Me: Yeah, you know, schoolwork you do at home. So, have you got any?
Bryan: I’m not sure. I don’t remember what the teacher said.
Me: How many times have I told you to note down your homework assignments?
Bryan: Oh, wait a minute. I think I remember noting something down. Here it is. Yes, I have to write a book report for Monday.
Me: Fantastic! I’m proud of you, Bryan! You see how noting things down is important.
Bryan: Papá, just one problem. I forgot to bring the book home…
My son is not alone in having trouble remembering things (I also have a wife, but that’s another story)… Many participants on our public speaking courses comment that they find it difficult to remember everything they want to say in their presentations. The most obvious solution to this problem is to prepare well. You should never make a presentation without first rehearsing what you are going to say…out loud! Practising your presentation out loud will not only give you a feel for the language you are going to use, it will also help you memorise the order and flow of what you want to say: first this, then this, then that and so on. You can also make notes if you feel this will help. Imitate television presenters and use small cards that you can hold in one hand easily. This will allow you to continue gesturing with both hands as you speak. Just write the key words necessary to jog your memory and only look at the cards if you get stuck.
But what else can you do to remember what you need to say? And by the way, you’re not the only one who needs to remember your presentation. What about the audience? They’re the people who really need to remember it! After all, that’s why you’re giving the presentation, right? So, how can you make it more memorable for both your audience and you? Here are a few ideas to get you started. In each case, imagine you have to give a presentation with a three or four-part structure and you’re worried you might forget something –or worse still that your audience won’t remember your main points.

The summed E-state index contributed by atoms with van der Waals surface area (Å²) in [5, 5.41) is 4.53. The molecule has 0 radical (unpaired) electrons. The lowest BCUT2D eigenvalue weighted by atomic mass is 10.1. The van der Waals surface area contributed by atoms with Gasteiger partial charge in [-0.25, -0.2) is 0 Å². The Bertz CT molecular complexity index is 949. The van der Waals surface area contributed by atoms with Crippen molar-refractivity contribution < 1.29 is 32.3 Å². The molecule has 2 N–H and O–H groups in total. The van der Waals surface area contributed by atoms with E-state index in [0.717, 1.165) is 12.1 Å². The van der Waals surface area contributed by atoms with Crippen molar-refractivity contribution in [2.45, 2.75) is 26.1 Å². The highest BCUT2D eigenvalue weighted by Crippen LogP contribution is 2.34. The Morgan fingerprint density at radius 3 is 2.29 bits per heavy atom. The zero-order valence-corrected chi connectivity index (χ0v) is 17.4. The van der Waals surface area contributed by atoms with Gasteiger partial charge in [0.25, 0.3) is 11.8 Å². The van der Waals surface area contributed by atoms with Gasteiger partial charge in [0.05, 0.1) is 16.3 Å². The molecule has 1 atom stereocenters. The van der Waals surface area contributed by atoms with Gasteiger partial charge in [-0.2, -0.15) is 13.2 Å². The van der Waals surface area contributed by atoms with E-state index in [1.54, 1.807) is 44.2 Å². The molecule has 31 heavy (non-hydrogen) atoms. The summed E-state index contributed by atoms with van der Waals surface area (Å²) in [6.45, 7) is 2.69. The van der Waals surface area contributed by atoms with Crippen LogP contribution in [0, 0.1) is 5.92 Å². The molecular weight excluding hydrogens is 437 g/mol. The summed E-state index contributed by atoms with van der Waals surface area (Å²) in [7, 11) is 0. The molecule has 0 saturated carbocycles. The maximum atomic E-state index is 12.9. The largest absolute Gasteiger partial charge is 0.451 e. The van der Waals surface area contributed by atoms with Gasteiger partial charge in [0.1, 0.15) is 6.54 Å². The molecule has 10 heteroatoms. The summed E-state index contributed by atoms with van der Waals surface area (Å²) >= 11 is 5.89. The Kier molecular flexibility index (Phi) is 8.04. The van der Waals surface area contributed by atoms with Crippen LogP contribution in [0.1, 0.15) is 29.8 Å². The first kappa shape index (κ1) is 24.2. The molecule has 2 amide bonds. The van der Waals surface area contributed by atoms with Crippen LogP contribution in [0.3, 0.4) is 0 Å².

Alliteration: Use words that begin with the same sound to label each section in the presentation. For example, if you structure a sales presentation around your product’s benefits you could make it more memorable by labelling the sections Convenience – Compatibility – Cost. Or in a marketing presentation, you might talk about Product- Price-Place-Promotion.
Acronyms: In this case each letter in the acronym represents the first letter of one of your section labels. For example, every US school student is taught that the easiest way to remember the five Great Lakes is HOMES (Huron, Ontario, Michigan, Erie, Superior). It’s not that difficult to transfer this idea to a business presentation. How about a project update presentation that deals with Assignments – Requirements – Timings (ART).
Acrostics: Another initial letter memory technique, but this time the first letter of each word in a statement represents a target word to be remembered. For example, ‘My Dear Aunt Sally’ is often used to teach children the correct sequence for mathematical operations (Multiply, Divide, Add, Subtract). Once again, a little creativity can go a long way to solving your memory problems. Acrostics and acronyms are particularly useful if you need to remember information in the correct order.
OK, you say, but you’ve forgotten that I have a bad memory. How will I ever remember these ideas? Easy…you just need to think A-A-A (Alliteration – Acronyms – Acrostics). And that’s something even my son can remember!